Lawsuit Filed in Nationwide Outbreak of Salmonella in Peanut Butter
A lawsuit stemming from the national outbreak of Salmonella Typhimurium in peanut butter was filed today against the Peanut Corporation of America (PCA) in the US District Court, Middle District of Georgia. The complaint was filed on behalf of Vermont residents Gabrielle and Daryl Meunier, whose son was sickened in the outbreak. The minor and his parents are represented by Seattle lawyer William Marler and foodborne illness law firm Marler Clark, and by Patrick Flynn of Flynn, Peeler & Phillips of Albany, GA.
The outbreak, which began in September, has sickened more that 475 people, hospitalized over 90, and contributed to six deaths. The illnesses were first linked to peanut butter on January 9, and later traced to a PCA processing plant in Blakely, GA. Many companies who purchased peanut butter or peanut paste from the plant have begun recalling products. One of the first was Kellogg’s, who recalled Keebler brand peanut butter cracker sandwiches, but it was too late for the Meunier family, whose son consumed the crackers and fell ill on November 25.
The 7-year-old’s symptoms were fever, vomiting, and frequent bouts of diarrhea, which turned bloody. When he did not improve, his family took him to the emergency room, where he was admitted to the hospital. He remained hospitalized until December 4. During that time, he tested positive for what would later be revealed as the outbreak strain of Salmonella Typhimurium. He is still recovering from his illness, experiencing recurring diarrhea, painful stomach cramps, and body aches and pains.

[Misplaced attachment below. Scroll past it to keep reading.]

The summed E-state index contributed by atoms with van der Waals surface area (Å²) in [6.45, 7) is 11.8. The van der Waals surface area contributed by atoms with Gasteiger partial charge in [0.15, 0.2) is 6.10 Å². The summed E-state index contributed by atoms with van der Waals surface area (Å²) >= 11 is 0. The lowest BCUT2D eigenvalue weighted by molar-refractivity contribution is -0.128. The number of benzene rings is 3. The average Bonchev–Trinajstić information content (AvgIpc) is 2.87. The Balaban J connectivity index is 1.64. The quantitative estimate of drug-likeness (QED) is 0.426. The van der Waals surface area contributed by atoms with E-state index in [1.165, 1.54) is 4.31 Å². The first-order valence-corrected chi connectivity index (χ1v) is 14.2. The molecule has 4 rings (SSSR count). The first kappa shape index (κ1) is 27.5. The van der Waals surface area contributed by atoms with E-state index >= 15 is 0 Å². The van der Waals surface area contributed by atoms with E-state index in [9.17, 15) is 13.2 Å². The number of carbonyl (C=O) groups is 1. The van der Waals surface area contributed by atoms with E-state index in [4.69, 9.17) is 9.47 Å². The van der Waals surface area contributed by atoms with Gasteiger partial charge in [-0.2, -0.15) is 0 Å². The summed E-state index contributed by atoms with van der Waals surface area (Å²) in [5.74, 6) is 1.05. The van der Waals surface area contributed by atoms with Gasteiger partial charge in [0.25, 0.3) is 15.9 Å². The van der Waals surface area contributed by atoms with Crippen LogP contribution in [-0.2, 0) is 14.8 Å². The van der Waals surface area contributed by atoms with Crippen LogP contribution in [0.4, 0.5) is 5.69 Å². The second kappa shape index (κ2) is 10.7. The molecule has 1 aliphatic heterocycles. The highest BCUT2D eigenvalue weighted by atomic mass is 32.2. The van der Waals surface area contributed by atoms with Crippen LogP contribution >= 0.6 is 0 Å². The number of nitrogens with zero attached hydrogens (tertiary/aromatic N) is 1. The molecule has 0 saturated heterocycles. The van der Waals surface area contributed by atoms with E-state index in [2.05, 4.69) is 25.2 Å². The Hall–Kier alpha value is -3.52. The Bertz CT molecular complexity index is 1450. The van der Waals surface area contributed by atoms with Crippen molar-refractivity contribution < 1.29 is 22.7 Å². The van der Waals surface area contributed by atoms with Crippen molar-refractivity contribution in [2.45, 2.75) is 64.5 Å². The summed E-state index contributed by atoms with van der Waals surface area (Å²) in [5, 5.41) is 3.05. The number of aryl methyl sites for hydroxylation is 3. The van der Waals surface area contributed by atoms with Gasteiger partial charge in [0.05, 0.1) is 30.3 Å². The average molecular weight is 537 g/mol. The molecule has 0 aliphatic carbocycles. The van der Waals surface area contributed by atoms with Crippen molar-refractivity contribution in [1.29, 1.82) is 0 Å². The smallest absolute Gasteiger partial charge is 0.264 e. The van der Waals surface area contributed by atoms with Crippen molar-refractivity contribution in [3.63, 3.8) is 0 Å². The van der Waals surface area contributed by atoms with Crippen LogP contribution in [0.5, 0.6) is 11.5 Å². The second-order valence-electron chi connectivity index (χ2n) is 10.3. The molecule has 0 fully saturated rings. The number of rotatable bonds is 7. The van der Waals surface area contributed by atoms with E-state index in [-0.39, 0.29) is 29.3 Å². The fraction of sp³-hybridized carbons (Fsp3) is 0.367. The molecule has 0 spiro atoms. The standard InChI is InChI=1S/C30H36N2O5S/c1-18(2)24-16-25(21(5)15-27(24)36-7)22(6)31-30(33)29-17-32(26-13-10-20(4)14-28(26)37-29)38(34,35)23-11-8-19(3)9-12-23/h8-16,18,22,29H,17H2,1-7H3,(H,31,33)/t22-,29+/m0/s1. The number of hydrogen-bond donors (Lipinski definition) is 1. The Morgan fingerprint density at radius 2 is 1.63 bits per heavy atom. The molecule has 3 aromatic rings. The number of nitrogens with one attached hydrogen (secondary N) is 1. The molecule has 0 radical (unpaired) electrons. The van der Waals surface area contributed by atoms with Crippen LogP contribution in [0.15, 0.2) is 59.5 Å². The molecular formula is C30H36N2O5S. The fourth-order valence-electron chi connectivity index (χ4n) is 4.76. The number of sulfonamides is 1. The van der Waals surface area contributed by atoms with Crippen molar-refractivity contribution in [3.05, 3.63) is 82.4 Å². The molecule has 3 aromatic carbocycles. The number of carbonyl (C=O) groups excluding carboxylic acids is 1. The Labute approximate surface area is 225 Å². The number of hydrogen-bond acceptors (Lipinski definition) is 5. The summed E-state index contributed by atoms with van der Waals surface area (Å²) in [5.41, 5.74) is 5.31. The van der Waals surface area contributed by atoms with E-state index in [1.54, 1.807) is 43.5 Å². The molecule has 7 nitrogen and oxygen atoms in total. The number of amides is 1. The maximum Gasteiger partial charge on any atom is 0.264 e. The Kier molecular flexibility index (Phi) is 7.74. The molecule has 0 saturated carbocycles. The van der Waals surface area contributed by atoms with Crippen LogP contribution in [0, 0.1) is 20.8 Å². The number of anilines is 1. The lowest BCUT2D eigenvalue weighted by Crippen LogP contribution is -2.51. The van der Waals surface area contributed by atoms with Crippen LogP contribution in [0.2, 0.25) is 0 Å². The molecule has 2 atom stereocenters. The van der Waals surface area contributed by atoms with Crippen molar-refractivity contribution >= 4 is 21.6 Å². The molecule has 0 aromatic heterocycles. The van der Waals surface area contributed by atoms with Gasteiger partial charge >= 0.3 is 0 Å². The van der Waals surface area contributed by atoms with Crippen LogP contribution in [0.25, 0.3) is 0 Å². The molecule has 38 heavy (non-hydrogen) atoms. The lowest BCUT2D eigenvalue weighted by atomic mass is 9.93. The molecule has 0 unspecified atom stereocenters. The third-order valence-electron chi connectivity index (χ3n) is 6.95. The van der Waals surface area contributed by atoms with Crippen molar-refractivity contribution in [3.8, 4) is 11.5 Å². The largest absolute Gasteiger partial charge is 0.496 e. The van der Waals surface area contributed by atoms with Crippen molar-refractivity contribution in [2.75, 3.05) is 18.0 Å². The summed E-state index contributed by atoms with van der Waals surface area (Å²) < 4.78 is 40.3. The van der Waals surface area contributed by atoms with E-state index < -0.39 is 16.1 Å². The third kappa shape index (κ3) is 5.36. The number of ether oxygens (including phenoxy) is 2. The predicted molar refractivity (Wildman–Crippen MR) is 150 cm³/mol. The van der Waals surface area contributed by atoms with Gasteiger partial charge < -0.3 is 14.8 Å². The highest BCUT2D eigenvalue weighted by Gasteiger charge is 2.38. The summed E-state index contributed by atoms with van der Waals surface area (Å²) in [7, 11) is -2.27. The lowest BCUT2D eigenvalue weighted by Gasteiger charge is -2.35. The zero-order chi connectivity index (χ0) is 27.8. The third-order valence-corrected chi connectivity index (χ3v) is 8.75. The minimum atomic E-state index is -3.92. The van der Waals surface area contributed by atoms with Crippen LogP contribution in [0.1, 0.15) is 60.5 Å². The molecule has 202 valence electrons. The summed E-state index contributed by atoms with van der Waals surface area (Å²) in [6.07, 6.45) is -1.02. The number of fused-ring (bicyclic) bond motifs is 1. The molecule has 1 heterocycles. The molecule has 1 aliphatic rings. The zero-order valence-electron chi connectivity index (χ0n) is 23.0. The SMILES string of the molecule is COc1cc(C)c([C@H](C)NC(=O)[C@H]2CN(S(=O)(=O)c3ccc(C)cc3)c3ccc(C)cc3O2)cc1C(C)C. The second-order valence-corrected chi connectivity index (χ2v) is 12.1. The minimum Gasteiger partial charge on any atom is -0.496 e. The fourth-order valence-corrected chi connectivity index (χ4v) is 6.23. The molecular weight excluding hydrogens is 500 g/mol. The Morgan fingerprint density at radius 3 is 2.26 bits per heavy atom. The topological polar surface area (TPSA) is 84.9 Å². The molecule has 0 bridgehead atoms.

“Today is a tremendous day in America,” said Marler. “We are inaugurating a President who campaigned on a platform of change, hope, and justice. I sincerely hope that Mr. Obama will be able to effect change in our food safety agencies and policies. In the mean time, hundreds of Americans are ill, and six families are mourning. All of those families have medical bills, some have lost time at work, and we all know what a strain that is. Something has to be done about it.”
Marler, who called for more action from the FDA earlier in the outbreak, also represented many of the compensated victims of the ConAgra peanut butter outbreak of 2007.
“We learned a lot in the last peanut butter outbreak, and it’s sad that we have to put that knowledge to use,” continued Marler. “But what we know is that we have to make sure all possibly contaminated product is promptly recalled, and that the responsible companies step up to pay the medical bills of the victims as well as the cost of government investigations. In addition, the public needs to know what safety precautions the Peanut Corporation of America was taking, especially after the 2007 outbreak. Finally, they need to show the public what will be done to prevent the next outbreak.”